Close Ad >>

August Lawn & Garden To-Do List

By: Julie Day

August begins right in the middle of the “dog days of summer,” the hottest and most sultry time of the year. Ancient cultures believed that the excessive heat was caused by the alignment of Sirius, the Dog Star, with the sun during the summer. These are the days when everything seems languid and still – except mosquitoes, of course – and the sun threatens to bake lawns, gardens, and gardeners alike.

There is plenty to do in the garden in August, although it is best done in the early morning or late evening when temperatures are more comfortable. Whether you’re in cooler climates making early preparations for autumn, or warmer ones enjoying the height of the garden's bounty, here are some suggestions for tasks around your yard and garden in August.

Lawn Maintenance and Preparation

  • Prepare for fall grass seed planting by leveling low spots, removing weeds, and choosing your seed if it needs to be ordered in advance.
  • Aerate your lawn and dethatch it.
  • If there is plenty of rainfall, fertilize your lawn.
  • To help your grass beat the heat and reduce lawn maintenance, keep your lawn mower blade on the highest setting. Don't worry if parts of your yard turn brown this time of year – it happens.

Annuals and Perennials

  • Spring and summer-flowering perennials can be divided and transplanted after blooming. In zones 5 and warmer: divide overgrown plants and discard the extra, or transplant during the coolest part of the day and preferably in the shade.
  • Trim and fertilize your containers – they still have time for another show.
  • Deal with late-season pests – such as aphids, whiteflies, and spider mites – with a spray of water from the hose.
  • Treat diseased plants, and remove diseased foliage before leaves drop.
  • Prune back vigorous climbers such as wisteria, and train them around trellises while the growth is soft.
  • Propagate plants by collecting seeds, taking cuttings, or layering.
  • Continue deadheading! For prolific bloomers like coreopsis and catmint, shear them lightly to encourage more blooms.
  • Label your plants with garden stakes, particularly perennials that die down to the ground in the fall.
  • In colder zones 1-3, begin moving your houseplants indoors to acclimate them.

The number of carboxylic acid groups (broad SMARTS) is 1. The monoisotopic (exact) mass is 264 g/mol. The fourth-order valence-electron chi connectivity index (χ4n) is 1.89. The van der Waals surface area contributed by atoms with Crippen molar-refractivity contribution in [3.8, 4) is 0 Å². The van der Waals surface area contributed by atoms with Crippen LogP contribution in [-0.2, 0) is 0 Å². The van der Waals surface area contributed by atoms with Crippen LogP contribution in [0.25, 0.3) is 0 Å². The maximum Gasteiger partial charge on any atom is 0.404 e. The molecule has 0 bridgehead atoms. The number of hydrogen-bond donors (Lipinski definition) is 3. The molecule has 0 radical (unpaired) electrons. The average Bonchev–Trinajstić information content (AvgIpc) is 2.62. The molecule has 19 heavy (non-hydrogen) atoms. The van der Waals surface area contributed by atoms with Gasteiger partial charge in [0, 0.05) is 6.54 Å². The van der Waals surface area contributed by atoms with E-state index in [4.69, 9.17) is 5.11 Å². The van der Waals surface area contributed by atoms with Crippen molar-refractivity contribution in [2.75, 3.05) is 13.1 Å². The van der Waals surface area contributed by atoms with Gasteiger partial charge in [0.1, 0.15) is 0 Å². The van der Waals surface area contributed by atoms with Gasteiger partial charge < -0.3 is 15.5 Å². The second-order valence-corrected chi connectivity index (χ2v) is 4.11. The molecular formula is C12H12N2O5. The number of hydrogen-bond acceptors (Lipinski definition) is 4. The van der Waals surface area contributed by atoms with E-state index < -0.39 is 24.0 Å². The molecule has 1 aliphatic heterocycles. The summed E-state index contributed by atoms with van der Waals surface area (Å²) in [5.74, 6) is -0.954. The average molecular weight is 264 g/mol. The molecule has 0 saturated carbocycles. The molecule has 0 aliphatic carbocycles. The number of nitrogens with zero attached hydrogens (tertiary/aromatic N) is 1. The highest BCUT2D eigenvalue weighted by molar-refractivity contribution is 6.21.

Vegetables and Herbs

  • Cut herbs to dry or freeze for winter use.
  • Fall vegetable and herb seeds or starters can be planted now. If you live in colder climates, use a cold frame, otherwise sow directly in the ground. Consider spinach, radishes, carrots, beets, lettuce, overwintering onions, kale, kohlrabi, rutabagas, turnips, dill, cilantro, parsley, and chives.
  • Enjoy your harvest!

Shrubs and Trees

  • Pick up and destroy fallen fruit from fruit trees to limit insect infestations.
  • Make sure newly planted shrubs and trees get plenty of water.
  • Install stakes for training and shaping.

Flowers blooming

Plan Ahead

  • Place orders for spring bulbs. If you live in a warm climate, put them in the refrigerator to chill.
  • Place orders for shrubs and trees to plant in the fall.
  • Apply compost starter to new compost to speed up decomposition for fall use.
  • Take pictures, or make notes, of plants you like while they're blooming and full of leaves.
  • Take note of the growth habits of shrubs for future pruning – they should be at their fullest about now.


  • Water, water, water! Early morning is the best time to water – target plants directly, and water deeply. Avoid getting leaves wet in the hot sun, and avoid soaking containers during the hottest part of the day – both of these can burn plants.
  • Keep close watch on your birdbath, water features, and hummingbird feeder – take steps to correct or avoid mold, stagnation, and mosquito larvae.
  • Continue weeding, to reduce competition for water and nutrients.